With the summer going on, many mediation practitioners are enjoying well deserved holidays. Yet for some of them, even this period of year is time for some pondering over dispute resolution. Should you be one of them, you may find the story of two half-brothers in ancient Greece as an interesting hint. This is the same narrative I mentioned during my presentation at the First Symposium on Mediation, Arbitration and Shanghai Free Trade Zone Dispute Resolution that took place on 13th of July 2015 in Shanghai. The topic was interface between mediation and arbitration, thus the moral of the story was very fitting and hopefully, it provided the audience with some thoughts-provoking ideas and suggestions.
Like water and fire
Mediation and arbitration are by far two main and most used out-of-court dispute resolution procedures. At the first sight, they seem to have a lot in common: They both include third private party intervention; they both recognize confidentiality as one of their core principle and, comparing to litigation, they may be characterized as less formal and more flexible procedures shaped according to parties’ autonomy and free will.
Despite this, there is a huge gap in between them and, in fact, they are more like water and fire. These differences might be illustrated by an old Greek myth about a dispute that arose between two divine half-brothers – Apollo and Hermes. Both of them were sons of mighty Zeus, the god of sky and thunder and the ruler of the Olympian gods.
Whereas Apollo has been recognized as an ideal of a beardless, athletic youth gentleman who was a god of music, truth, prophecy, healing, the sun, light, and poetry, Hermes played the role of black sheep of Olympian family. He has been a protector of businessmen and negotiators, but also of the traitors and thieves. Further, he was known to be a cunning trickster, since his unconventional hobby was stealing things from the other Greek gods and hiding them in unbelievable locations.
God of the traitors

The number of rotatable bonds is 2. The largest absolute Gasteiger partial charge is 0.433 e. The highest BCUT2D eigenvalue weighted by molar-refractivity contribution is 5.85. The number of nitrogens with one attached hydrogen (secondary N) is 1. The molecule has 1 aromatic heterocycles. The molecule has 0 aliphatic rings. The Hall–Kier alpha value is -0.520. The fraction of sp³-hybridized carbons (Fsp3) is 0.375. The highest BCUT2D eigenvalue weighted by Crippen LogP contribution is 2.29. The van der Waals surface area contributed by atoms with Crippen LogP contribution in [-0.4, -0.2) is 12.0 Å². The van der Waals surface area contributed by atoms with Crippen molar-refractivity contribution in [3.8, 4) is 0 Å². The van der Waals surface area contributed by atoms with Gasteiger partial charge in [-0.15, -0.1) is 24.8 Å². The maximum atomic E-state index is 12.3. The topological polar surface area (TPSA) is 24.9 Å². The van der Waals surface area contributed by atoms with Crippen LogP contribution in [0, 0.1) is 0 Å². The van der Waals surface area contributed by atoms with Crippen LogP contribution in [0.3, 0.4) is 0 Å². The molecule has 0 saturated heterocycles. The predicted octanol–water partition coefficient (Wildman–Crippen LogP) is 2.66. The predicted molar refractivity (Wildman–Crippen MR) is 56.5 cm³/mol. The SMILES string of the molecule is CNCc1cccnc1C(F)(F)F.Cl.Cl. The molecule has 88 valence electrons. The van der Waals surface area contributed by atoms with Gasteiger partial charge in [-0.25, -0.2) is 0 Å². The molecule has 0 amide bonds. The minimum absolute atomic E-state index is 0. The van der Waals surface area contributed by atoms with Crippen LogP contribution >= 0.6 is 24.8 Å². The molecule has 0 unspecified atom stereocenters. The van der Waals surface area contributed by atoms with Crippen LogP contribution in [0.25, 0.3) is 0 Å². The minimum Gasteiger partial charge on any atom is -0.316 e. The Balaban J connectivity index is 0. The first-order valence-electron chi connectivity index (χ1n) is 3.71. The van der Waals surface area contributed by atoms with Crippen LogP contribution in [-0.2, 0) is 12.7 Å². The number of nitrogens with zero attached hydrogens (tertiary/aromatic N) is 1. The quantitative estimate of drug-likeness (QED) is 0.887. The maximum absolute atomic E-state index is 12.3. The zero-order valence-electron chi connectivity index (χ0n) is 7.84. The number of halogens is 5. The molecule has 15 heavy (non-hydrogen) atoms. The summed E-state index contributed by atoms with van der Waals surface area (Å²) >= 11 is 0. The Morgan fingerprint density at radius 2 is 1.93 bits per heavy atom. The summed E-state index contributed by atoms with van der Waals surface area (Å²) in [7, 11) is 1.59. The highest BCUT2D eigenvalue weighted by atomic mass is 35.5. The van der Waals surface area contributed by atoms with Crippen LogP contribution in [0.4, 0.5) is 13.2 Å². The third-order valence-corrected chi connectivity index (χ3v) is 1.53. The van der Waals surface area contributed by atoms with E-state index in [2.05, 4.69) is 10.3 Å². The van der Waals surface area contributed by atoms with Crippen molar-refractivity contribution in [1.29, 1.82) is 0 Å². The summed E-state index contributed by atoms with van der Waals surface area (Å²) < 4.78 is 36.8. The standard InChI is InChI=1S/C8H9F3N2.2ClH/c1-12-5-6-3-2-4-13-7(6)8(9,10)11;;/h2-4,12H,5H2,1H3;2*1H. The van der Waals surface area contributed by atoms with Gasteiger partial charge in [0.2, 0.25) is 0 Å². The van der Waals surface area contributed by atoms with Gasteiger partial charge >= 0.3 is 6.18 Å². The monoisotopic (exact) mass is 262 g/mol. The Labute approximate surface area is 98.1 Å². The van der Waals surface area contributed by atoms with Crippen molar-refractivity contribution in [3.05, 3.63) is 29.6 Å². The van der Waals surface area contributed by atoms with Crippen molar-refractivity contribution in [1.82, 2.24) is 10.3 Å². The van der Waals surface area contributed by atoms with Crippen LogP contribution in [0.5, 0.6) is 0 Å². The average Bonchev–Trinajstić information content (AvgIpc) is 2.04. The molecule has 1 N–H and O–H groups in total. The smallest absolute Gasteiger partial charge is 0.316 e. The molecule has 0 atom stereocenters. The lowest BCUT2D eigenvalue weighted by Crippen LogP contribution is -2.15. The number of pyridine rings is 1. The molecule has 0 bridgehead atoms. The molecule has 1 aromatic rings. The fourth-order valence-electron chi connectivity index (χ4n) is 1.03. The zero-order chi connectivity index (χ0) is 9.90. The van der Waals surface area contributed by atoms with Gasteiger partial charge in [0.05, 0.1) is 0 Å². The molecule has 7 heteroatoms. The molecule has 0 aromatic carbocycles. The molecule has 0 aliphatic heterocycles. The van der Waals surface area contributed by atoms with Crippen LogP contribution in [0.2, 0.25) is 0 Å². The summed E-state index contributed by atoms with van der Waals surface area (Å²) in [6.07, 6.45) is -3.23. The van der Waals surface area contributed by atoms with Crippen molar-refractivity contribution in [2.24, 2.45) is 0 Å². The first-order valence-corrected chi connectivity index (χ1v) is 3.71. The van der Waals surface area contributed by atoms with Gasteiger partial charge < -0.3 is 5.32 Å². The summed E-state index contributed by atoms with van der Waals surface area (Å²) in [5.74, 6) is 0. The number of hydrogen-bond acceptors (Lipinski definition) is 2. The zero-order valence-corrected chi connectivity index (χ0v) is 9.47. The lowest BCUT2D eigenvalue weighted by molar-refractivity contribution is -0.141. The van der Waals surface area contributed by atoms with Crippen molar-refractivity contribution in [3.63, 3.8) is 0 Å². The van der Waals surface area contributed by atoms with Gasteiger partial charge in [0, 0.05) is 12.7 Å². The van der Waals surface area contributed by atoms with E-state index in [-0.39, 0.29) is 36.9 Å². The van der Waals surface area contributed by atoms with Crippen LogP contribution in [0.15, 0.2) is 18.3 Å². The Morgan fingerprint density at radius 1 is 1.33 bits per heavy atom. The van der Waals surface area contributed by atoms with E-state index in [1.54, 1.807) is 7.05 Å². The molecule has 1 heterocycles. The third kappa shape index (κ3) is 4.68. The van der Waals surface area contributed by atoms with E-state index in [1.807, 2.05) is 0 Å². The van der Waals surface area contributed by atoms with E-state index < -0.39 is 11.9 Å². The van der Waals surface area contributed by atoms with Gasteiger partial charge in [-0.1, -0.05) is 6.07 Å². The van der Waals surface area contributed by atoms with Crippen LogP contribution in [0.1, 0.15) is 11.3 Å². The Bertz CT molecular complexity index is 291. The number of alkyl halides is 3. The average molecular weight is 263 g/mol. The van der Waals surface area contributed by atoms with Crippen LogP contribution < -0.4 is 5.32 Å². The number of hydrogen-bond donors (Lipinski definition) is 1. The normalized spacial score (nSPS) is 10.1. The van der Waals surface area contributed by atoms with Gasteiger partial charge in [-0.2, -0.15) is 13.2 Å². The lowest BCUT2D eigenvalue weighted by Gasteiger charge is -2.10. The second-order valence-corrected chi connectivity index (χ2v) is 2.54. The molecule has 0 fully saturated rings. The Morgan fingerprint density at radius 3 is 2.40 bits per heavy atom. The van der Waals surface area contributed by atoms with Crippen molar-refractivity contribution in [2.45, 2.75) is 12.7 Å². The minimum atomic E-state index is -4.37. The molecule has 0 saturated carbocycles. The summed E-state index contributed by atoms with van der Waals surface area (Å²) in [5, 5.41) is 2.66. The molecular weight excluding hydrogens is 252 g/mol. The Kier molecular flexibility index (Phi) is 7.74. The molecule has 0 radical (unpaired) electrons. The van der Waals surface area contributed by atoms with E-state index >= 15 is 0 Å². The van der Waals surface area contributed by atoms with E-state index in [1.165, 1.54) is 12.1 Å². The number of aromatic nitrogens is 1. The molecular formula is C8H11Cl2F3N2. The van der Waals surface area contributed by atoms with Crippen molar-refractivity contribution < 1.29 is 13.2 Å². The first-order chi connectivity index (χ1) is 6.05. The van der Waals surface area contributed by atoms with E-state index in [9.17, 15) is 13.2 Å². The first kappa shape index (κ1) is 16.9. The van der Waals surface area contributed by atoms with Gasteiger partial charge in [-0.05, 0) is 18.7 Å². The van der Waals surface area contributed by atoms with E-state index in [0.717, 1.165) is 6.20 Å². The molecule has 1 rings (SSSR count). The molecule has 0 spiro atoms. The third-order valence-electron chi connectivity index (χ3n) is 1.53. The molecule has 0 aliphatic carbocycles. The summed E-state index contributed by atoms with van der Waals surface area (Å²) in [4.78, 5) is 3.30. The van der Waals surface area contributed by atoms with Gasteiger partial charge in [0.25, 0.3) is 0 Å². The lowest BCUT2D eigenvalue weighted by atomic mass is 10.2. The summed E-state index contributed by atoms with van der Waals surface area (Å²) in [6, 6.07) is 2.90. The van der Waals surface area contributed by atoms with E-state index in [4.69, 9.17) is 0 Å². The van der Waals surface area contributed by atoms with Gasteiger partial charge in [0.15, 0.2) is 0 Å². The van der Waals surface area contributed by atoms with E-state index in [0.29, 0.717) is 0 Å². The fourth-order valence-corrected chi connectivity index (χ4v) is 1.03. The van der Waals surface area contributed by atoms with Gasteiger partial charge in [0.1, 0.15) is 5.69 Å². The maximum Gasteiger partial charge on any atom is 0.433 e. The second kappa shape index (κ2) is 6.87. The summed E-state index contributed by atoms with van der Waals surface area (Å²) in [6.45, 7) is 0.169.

Anyway, Hermes was an amazing baby since his very first days. Once, when he was still an infant, he went out of his cradle and after a few trials began walking along the soft sand. As he was obviously very skilful and talented child, he easily crafted a wonderful lyre from the turtle shell he had found on the coast. It was an amazing magical musical instrument with each string giving a different tone; this one sad and that one melancholic…
Much pleased with his work, he continued his journey. Suddenly he chanced on the cattle of his half-brother Apollo. An idea how to enrich himself crossed his mind. One by one, he started pulling the hoofs out of the cows’ feet and re-attaching them in the reverse order so the tracks would give the impression of the herd being driven in opposite direction. Once he finished, he did the same with his own sandals. Then he drove the herd back towards his cave.
Drawbacks of Olympian arbitration
Apollo was not a beginner in the plots of Olympian gods and he quickly realized what happened. He tracked the herd down and arrived to the cave where he found his little half-brother sleeping in a cradle. This led the god to despair. How can a baby steal a herd? Finally, Apollo called mighty Zeus to judge this dispute.
During the trial, Hermes first denied everything. He argued that the tracks were directing in other direction, that he was too little to steal anything, that his step-brother accused him just because he had been envious… The trial lasted for ages and Hermes did his best to convince the arbitrator to rule in his favour… But it was very difficult to outwit the omniscient master of all gods; and in the end, he had to confess his offence. Anyway, Zeus found the story amusing so he did not punish Hermes. Yet, he rendered a decision obliging him to return the herd back to Apollo.